IDLE THOUGHTS – Hull DPW workers this week posted signs in high-traffic areas around town to remind residents of the state’s anti-idling laws. This one is in front of Nantasket Pharmacy.
[Photo use courtesy of Nancy Kramer]
The Hull Department of Public Works began placing anti-idling signs at selected locations throughout town to inform the public that there is a state law prohibiting unnecessary idling of vehicles for more than five minutes.
Fifteen signs, paid for by a grant from the state Department of Environmental Protection, are scheduled to be posted at the high school, Pemberton Pier/commuter boat area, library, Jacobs School, middle school, Tedeschi’s at A Street, Kenberma area [Nantasket Pharmacy and between Weinberg’s Bakery, Post Office, and Riddle’s], Dunkin’ Donuts, town hall, police station, Marylou’s Coffee, DPW, Pizza Box, and the recycling center.
Massachusetts state law (M.G.L. Chapter 90, Section 16A) and DEP regulation (310 CMR 7.11) limit vehicle idling to no more than five minutes in most cases. The law and regulation apply to all motor vehicles. A vehicle may idle longer only if absolutely necessary. The law includes exceptions for vehicles being serviced and those making deliveries that need to keep their engines running (such as refrigerated trucks), and vehicles that need to run their engines to operate accessories such as power lifts. “Penalties can range from $100 (MGL Chapter 90, Section 16A) or more ... Drivers and/or companies can be held responsible for paying the fine; Local police have the authority to enforce the law, as do health officials or other officials who hold enforcement authority.”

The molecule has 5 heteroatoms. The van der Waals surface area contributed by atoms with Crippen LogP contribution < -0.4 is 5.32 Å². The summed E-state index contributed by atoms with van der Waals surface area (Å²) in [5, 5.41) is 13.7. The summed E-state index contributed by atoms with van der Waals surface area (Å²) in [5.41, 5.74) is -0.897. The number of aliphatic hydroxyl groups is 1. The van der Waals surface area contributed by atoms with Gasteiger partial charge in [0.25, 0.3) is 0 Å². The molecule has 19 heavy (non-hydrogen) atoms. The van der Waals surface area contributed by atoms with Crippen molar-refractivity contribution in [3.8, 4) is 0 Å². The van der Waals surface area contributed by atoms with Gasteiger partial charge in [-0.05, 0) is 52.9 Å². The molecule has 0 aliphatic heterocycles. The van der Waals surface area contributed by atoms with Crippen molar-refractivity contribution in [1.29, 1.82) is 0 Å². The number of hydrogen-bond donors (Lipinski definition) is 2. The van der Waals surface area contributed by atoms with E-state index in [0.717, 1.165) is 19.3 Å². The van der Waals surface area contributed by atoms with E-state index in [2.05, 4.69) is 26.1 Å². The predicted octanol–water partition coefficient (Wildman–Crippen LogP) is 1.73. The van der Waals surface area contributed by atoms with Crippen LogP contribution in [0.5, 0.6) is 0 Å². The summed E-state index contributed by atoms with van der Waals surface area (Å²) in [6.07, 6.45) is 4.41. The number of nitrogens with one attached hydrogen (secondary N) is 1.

The police cannot respond to every complaint about idling vehicles, but many of the complaints about excessive idling are about the same vehicles in the same locations routinely left idling, many times out of habit. For people living or working near those vehicles, the exhaust is not just a nuisance, it’s a serious health problem. And the unnecessary pollutants contribute to the cause of climate change we are witnessing.
A few examples of unnecessary vehicle idling are: sitting in your vehicle [or leaving your vehicle] with the engine running, using a remote starter and leaving the vehicle running unattended to let the heater warm it or the air conditioner cool it for more than five minutes, or using the car’s engine to charge a cell phone or other device.
Thank you to the DPW for posting the signs, the selectmen for allowing Laurie Hibbard of Greener Hull and I to explain the Idle Reduction Law and campaign at a televised selectmen's meeting on Feb. 24, and the town manager for scheduling a planning meeting last December to select the idle-reduction sites.
More information will be available at Hull businesses, the library, town hall [the regulation is posted on the bulletin board] and other locations in town. Idle reduction information has been available at the annual Earth Day Sustainable Living Festivals since 2005 and will be available at this year’s festival on April 18, from 10 a.m. to 2 p.m. at the Mary Jeanette Murray Bathhouse. Information is also available on the Sustainable Transportation Committee link on the town’s website, www.town.hull.ma.us.
– Nancy Kramer of the Sustainable Transportation Committee,
Sustainable South Shore and Greener Hull